In other words we don’t need to dump “worst picks” on the online customers. We have other ways to get rid of those that don’t result in angry customers.

To a large extent, "1# Ground Beef 80/20” is all the same provided the packaging is intact. If you want something more specific then you should tell the shopper “the package with the longest time to expiration” or “brightest red” or “dripping the least amount of juices” or whatever is your concern.

Yes, the shoppers move fast. That’s because they’re on the clock/have deadlines/have productivity quotas you don’t. They also shop a lot more than you do and typically know where everything is in the store as well as or better than the store staff do. They learn to make selections quickly, but that doesn’t mean the selections are poorly done.

Just remember that substitutions will on average suck more than not suck. The reason why is you have picked a brand for your own personal reasons (quality, taste, price), and if you have to select a sub you will be the one in charge of the sub. You can try out a new brand, get a sub that s equal quality, or compromise getting a cheaper one knowing that it’s not as good or other. You also know which ones you wouldn’t pick. All that goes always when someone else decides on your behalf. Also when it jsut shows up and you are expecting a certain brand and don’t get it. All that really tends to lead to disappointment.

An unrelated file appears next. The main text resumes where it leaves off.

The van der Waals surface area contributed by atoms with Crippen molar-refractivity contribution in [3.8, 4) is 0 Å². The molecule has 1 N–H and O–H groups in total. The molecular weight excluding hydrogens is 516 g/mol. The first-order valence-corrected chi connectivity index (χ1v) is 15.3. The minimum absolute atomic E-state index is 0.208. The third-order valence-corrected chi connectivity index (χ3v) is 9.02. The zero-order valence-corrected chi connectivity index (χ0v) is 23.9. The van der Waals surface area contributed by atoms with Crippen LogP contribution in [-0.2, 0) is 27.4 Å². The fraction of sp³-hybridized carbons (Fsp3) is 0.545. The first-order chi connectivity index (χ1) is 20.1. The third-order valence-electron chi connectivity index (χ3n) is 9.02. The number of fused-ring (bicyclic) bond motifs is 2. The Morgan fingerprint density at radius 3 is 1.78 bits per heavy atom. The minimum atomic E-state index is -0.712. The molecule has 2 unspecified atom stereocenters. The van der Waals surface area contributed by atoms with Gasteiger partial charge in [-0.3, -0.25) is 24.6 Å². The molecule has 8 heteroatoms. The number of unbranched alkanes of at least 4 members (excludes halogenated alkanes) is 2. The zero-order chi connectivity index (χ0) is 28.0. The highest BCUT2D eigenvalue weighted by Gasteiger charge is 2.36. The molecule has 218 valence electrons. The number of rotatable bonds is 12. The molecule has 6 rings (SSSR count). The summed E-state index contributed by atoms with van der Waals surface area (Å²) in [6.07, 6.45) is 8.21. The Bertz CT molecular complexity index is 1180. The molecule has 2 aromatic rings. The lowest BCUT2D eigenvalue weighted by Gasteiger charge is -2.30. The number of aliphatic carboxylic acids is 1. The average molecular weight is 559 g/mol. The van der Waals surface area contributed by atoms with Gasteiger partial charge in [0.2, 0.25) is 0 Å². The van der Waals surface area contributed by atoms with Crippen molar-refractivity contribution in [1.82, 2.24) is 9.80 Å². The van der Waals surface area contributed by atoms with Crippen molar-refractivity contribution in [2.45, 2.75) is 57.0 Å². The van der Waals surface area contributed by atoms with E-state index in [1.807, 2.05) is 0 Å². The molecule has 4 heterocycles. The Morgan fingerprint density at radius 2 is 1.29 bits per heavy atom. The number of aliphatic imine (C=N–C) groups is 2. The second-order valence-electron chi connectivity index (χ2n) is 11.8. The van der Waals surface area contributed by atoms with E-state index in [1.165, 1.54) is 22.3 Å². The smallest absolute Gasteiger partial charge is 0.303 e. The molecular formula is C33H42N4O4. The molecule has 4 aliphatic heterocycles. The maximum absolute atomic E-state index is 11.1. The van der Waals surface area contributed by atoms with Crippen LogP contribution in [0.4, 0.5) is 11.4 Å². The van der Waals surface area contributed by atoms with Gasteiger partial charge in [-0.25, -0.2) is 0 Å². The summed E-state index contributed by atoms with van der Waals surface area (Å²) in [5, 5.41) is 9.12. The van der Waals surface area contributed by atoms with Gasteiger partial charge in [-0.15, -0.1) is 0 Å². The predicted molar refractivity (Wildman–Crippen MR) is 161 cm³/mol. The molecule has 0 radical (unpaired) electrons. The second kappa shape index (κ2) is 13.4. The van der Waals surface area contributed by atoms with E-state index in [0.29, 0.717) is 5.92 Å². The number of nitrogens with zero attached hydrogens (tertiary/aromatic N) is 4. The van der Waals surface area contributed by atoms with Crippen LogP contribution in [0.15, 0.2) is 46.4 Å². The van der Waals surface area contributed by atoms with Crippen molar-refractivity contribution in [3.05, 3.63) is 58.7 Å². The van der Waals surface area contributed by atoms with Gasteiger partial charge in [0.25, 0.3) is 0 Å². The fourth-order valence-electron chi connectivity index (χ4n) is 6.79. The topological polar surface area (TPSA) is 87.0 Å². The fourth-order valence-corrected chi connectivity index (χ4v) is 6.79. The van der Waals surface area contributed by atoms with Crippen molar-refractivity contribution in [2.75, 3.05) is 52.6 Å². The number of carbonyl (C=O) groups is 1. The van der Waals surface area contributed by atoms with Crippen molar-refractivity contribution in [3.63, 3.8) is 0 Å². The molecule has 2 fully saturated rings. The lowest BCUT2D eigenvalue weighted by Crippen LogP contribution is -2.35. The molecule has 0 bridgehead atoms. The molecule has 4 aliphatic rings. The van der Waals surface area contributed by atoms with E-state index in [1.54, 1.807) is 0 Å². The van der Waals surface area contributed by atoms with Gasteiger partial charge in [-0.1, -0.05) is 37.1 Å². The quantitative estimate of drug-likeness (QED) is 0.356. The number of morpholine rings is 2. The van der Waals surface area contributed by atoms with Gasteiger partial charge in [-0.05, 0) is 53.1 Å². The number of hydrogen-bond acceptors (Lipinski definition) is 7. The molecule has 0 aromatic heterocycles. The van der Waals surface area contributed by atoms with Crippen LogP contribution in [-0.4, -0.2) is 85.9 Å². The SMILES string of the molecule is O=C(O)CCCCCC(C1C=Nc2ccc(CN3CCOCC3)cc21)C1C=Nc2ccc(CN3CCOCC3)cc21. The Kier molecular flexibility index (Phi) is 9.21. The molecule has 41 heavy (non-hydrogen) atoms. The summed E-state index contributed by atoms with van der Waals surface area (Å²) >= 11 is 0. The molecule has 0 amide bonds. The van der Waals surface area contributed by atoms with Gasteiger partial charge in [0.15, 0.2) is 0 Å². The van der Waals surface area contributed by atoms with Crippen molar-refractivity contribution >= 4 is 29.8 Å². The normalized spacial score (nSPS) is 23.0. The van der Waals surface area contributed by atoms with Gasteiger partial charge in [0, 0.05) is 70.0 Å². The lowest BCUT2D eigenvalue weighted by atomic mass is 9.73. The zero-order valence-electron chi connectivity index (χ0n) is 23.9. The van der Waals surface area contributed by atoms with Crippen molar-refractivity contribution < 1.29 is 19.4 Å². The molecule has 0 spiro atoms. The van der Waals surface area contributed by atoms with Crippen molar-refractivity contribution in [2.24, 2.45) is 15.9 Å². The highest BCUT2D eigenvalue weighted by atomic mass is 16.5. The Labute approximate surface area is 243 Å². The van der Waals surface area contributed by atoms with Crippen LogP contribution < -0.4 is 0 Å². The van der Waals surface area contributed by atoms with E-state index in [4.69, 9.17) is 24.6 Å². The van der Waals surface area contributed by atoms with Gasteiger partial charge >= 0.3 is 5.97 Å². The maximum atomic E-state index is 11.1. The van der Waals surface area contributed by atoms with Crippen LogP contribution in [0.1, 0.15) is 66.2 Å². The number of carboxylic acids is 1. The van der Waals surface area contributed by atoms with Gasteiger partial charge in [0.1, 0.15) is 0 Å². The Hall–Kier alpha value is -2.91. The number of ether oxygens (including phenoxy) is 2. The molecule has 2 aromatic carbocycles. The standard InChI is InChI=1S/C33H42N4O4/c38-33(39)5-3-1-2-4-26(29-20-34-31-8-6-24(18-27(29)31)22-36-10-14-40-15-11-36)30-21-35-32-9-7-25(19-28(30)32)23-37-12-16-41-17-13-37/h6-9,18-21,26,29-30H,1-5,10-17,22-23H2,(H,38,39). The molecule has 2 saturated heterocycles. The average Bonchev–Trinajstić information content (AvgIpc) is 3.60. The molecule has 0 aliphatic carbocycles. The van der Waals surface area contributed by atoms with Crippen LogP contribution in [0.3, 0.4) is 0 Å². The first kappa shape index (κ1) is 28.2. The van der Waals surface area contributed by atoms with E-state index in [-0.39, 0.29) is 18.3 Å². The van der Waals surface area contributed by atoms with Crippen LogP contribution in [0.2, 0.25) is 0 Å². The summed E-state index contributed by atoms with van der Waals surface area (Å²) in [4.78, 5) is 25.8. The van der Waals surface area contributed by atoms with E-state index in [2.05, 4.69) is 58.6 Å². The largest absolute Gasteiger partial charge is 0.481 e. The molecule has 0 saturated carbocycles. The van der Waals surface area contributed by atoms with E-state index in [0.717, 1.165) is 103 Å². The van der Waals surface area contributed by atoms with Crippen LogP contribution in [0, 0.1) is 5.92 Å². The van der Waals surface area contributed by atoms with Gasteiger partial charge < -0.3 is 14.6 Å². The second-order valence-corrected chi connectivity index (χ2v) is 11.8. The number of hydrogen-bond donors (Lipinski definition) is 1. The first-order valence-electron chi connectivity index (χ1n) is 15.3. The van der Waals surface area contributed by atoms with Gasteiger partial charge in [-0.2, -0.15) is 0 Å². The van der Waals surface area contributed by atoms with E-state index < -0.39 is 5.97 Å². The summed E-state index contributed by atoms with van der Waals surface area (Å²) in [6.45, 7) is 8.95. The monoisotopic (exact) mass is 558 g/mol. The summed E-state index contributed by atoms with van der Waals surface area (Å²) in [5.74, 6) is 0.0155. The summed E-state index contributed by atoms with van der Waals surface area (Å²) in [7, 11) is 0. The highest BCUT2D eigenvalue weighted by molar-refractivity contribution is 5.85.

Thanks. That was interesting. Obviously, that warehouse floor, with the open grid, is unsuitable for actual people. The video seemed to gloss over what was actually happening there, which was that the robots were picking up the bins containing the grocery items and taking them to a location where another robot or a person can remove as many items as requested.

It kind of reminded me of how Webvan tried to do grocery delivery from specialized warehouse locations, each of which cost a lot of money, but ultimately failed. The ones who succeed seem to be the ones fulfilling delivery orders from existing grocery and other big-box stores. And looking at Ocada’s website, they’re not an actual retailer but are developing the technology for others. The website says they’re working with Kroger in the US and have a location in Ohio already.